A favorite angle from which I love to make photographs is above my subject looking down. A favorite angle from which I love to make photographs is from down low looking up or across. Wait…these concepts contradict each other! How can both be favorites if they’re opposites? What it boils down to is based on one of my favorite ways to answer any photo question I’m asked: It depends. Is soft light better than harsh light? It depends. Is a wide-open aperture better than a closed-down one? It depends. Should I use a wide or telephoto to make that image? It depends.

With regards to the elevated point from where I make a photo, the higher up I can get, the more unique the view as most images tend to be made while the photographer stands. Reflect upon many of the images you’ve made in the past. How were you positioned when you pressed the shutter? I’d wager a lot of money that the majority were made while you stood in front of your tripod. This being the case, if you could do something to apply a unique angle to a commonly photographed subject, the image will stand out. Let’s look at some of the variables that need to fall into place.

When you add a unique twist to your images, viewers will study them longer as they try to decipher what makes the photo different. The longer someone looks at an image, the more it’s remembered. There’s a greater chance the viewer wants to know more about it and how it was created. All this adds to the possibility of greater name recognition, a potential photo sale, a possible future job or another grand happening.

Get High On Your Photography

Just because a photographer gets to an elevated position, it doesn’t ensure a good photo. It may be made from a unique position, but does it work? When you get to an elevated position, don’t just start shooting. Study the terrain and surroundings. As this angle will be new to you, take a look at the nuances it provides and exploit the possibilities. Study how shadows and subjects play off each other and incorporate them into the composition. Look to see how the perspective changes and photograph what’s distinctive. Use the rule of thirds in composing your photos as you would if you were on the ground.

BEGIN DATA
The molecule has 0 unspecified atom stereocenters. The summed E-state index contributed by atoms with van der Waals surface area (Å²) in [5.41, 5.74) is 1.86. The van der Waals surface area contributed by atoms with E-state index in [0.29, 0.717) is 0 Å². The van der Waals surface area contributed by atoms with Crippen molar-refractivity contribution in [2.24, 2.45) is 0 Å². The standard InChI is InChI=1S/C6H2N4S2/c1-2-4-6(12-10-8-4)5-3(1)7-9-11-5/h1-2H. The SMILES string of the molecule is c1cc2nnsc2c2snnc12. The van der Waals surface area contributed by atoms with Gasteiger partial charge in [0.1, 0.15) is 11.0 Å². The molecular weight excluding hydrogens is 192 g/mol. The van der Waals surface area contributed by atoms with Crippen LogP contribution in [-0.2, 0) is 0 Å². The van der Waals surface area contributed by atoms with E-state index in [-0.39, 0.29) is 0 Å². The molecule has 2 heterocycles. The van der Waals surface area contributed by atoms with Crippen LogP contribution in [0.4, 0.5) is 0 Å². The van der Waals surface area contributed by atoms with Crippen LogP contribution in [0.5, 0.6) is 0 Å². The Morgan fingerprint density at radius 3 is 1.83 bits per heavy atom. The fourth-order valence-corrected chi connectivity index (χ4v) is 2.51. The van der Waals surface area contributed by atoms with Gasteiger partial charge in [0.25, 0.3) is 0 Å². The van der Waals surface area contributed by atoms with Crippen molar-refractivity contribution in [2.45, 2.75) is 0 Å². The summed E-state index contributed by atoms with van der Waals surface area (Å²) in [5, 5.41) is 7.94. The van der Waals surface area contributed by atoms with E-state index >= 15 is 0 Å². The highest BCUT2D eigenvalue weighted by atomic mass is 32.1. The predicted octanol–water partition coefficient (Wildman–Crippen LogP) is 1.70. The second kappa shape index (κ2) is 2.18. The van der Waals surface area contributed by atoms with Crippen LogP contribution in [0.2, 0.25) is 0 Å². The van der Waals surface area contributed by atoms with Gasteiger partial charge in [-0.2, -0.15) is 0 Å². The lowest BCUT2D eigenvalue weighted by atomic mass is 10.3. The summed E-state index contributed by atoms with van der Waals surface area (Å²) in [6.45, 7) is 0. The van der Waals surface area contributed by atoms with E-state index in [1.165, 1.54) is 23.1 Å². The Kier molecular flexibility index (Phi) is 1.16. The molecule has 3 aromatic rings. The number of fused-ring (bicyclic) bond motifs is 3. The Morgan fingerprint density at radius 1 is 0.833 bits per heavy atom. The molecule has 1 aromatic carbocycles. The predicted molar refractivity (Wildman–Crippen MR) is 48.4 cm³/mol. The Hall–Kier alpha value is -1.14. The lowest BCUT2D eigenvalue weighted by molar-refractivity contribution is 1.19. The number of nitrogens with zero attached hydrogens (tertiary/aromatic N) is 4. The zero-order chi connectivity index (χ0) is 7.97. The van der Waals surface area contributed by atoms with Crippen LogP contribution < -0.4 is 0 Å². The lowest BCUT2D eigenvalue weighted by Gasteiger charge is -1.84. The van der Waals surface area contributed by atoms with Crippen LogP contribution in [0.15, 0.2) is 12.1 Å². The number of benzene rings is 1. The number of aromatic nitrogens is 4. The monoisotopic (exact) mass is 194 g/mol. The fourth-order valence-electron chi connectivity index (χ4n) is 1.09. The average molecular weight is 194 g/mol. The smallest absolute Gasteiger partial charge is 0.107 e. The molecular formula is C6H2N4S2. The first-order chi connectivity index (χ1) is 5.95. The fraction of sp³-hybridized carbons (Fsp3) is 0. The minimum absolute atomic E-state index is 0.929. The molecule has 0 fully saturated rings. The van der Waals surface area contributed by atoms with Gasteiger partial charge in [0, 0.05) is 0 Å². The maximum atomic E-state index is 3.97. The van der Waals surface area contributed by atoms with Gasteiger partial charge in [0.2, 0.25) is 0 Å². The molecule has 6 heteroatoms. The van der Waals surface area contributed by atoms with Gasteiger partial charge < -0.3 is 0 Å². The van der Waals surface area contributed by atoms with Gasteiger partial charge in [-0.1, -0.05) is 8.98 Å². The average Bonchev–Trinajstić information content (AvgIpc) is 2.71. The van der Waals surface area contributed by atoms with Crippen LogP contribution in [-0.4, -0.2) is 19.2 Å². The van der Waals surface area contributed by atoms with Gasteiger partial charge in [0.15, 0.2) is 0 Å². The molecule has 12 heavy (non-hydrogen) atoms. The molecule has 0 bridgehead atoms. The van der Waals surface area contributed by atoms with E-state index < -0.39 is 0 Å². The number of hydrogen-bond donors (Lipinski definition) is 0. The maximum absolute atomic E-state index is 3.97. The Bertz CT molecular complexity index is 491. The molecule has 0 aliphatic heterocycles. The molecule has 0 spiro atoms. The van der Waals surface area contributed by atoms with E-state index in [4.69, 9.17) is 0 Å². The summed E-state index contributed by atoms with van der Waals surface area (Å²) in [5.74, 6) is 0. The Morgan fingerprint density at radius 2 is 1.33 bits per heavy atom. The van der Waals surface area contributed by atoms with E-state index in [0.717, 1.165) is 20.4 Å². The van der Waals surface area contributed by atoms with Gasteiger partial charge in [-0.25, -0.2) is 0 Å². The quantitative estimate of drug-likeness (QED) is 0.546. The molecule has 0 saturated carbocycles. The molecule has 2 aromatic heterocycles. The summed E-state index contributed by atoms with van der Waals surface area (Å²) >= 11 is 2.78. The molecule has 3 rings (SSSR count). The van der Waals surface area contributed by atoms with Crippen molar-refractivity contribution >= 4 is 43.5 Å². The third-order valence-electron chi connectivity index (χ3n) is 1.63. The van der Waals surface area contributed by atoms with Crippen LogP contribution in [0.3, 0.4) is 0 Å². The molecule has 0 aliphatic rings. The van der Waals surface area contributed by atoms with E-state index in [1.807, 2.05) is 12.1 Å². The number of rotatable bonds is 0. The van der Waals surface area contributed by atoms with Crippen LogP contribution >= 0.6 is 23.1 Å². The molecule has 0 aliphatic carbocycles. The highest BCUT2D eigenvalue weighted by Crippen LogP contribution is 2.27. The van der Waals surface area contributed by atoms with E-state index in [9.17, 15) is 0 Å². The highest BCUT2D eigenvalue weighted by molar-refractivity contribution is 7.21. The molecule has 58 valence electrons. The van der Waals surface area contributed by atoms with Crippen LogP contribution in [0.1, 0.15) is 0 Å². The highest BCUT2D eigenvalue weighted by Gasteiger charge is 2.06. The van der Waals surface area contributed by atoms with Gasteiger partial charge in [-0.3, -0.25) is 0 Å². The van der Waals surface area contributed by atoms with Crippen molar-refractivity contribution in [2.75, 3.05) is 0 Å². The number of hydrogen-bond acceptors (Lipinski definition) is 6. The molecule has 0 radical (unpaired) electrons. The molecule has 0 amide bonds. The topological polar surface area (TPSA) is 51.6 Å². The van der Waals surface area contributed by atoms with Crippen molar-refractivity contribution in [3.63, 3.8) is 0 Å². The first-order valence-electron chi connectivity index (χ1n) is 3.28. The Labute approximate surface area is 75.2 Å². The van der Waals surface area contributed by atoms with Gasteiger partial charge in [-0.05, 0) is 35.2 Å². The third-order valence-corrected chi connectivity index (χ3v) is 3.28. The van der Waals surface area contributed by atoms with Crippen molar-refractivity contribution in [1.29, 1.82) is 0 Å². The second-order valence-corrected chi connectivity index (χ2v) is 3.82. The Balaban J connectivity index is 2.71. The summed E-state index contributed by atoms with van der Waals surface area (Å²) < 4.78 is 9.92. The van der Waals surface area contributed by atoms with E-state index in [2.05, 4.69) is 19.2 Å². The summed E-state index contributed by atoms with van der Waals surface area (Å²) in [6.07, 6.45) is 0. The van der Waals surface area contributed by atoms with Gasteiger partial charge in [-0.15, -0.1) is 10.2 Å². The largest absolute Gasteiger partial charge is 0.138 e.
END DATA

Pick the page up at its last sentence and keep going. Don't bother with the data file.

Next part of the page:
Regardless of the location from where you go to gain height, go back at different times of the day to see how the light changes. Use these different lighting conditions to your advantage. You’ll find that a specific time works out best based on light direction, angles, shadows, highlights and more. Although I predominately write about nature photography, if you do any street photography, make photos from a tall building and look down onto the street. Street scenes tend to work well using a high perspective. Climb a tree, photograph from a bridge or even climb a ladder. It’s not always a matter of how much elevation you gain, but how you use the elevation to your advantage.

Get Down And Into It

The primary reason I like to get low is to control the background. Look at the backgrounds in the reference photo of the side-by-side geese. In the image on the left, the background is close to the goose in that I was standing when I made that image, it remains partially in focus. In the photo on the right, because I’m on my belly, the background now falls much farther away from the goose, hence it becomes a blur of color that allows the subject to come forward in the image.

The second reason I love to get down and dirty when I photograph wildlife is I like to be at the subject’s eye level. When the viewer can see right into the eyes of the animal, there’s a stronger connection. It becomes more real and the viewer can identify with it more easily. The connotation of “not looking down on me” disappears and the animal takes on much greater significance. When people are engaged in conversation, it’s done at eye level. If one person stands, so does the other. If one person sits, so does the other. This occurs so both become equals in the conversation.

Ongoing, before you fully extend all three legs of your tripod, evaluate every situation. You may simply want to set the camera onto the tripod head, squat down low and sit in front of the rig. Make some photos from down low. After that, look around the environment. Is there something that provides an elevated position from where you can photograph? If so, go explore it. Think about all those options and ask yourself, will the image be better if I get low or go up high? If you answer, “It depends,” you’re doing your job!

To learn more about this subject, join me on a photo safari to Tanzania. Visit www.russburdenphotography.com to get more information.

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